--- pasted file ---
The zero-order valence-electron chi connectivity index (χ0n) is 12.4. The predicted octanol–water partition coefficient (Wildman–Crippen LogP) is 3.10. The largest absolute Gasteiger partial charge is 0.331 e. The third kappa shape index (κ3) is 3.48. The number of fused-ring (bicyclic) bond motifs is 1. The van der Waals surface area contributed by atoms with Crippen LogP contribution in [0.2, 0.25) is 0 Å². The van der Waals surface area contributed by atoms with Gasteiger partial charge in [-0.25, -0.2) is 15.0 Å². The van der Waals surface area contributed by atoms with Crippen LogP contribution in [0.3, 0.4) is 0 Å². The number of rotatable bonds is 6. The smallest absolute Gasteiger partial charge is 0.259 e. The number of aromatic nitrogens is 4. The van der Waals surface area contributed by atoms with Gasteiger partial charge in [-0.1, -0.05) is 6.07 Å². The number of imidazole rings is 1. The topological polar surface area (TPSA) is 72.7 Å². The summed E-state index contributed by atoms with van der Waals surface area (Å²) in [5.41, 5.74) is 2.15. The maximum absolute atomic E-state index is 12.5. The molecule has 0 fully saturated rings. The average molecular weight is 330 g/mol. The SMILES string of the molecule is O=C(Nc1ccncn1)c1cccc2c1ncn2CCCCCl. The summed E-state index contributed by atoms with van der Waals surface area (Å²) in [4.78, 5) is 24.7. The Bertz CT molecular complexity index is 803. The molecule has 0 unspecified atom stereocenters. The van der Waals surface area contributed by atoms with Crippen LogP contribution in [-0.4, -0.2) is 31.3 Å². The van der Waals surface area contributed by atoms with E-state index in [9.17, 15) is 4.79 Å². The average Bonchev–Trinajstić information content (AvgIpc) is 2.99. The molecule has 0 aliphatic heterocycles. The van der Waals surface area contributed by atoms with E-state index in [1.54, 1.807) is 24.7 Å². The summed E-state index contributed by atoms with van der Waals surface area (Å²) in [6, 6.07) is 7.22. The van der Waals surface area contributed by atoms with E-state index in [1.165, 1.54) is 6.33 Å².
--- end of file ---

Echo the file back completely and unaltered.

The zero-order valence-electron chi connectivity index (χ0n) is 12.4. The predicted octanol–water partition coefficient (Wildman–Crippen LogP) is 3.10. The largest absolute Gasteiger partial charge is 0.331 e. The third kappa shape index (κ3) is 3.48. The number of fused-ring (bicyclic) bond motifs is 1. The van der Waals surface area contributed by atoms with Crippen LogP contribution in [0.2, 0.25) is 0 Å². The van der Waals surface area contributed by atoms with Gasteiger partial charge in [-0.25, -0.2) is 15.0 Å². The van der Waals surface area contributed by atoms with Crippen LogP contribution in [0.3, 0.4) is 0 Å². The number of rotatable bonds is 6. The smallest absolute Gasteiger partial charge is 0.259 e. The number of aromatic nitrogens is 4. The van der Waals surface area contributed by atoms with Gasteiger partial charge in [-0.1, -0.05) is 6.07 Å². The number of imidazole rings is 1. The topological polar surface area (TPSA) is 72.7 Å². The summed E-state index contributed by atoms with van der Waals surface area (Å²) in [5.41, 5.74) is 2.15. The maximum absolute atomic E-state index is 12.5. The molecule has 0 fully saturated rings. The average molecular weight is 330 g/mol. The SMILES string of the molecule is O=C(Nc1ccncn1)c1cccc2c1ncn2CCCCCl. The summed E-state index contributed by atoms with van der Waals surface area (Å²) in [4.78, 5) is 24.7. The Bertz CT molecular complexity index is 803. The molecule has 0 unspecified atom stereocenters. The van der Waals surface area contributed by atoms with Crippen LogP contribution in [-0.4, -0.2) is 31.3 Å². The van der Waals surface area contributed by atoms with E-state index in [9.17, 15) is 4.79 Å². The average Bonchev–Trinajstić information content (AvgIpc) is 2.99. The molecule has 0 aliphatic heterocycles. The van der Waals surface area contributed by atoms with E-state index in [1.54, 1.807) is 24.7 Å². The summed E-state index contributed by atoms with van der Waals surface area (Å²) in [6, 6.07) is 7.22. The van der Waals surface area contributed by atoms with E-state index in [1.165, 1.54) is 6.33 Å².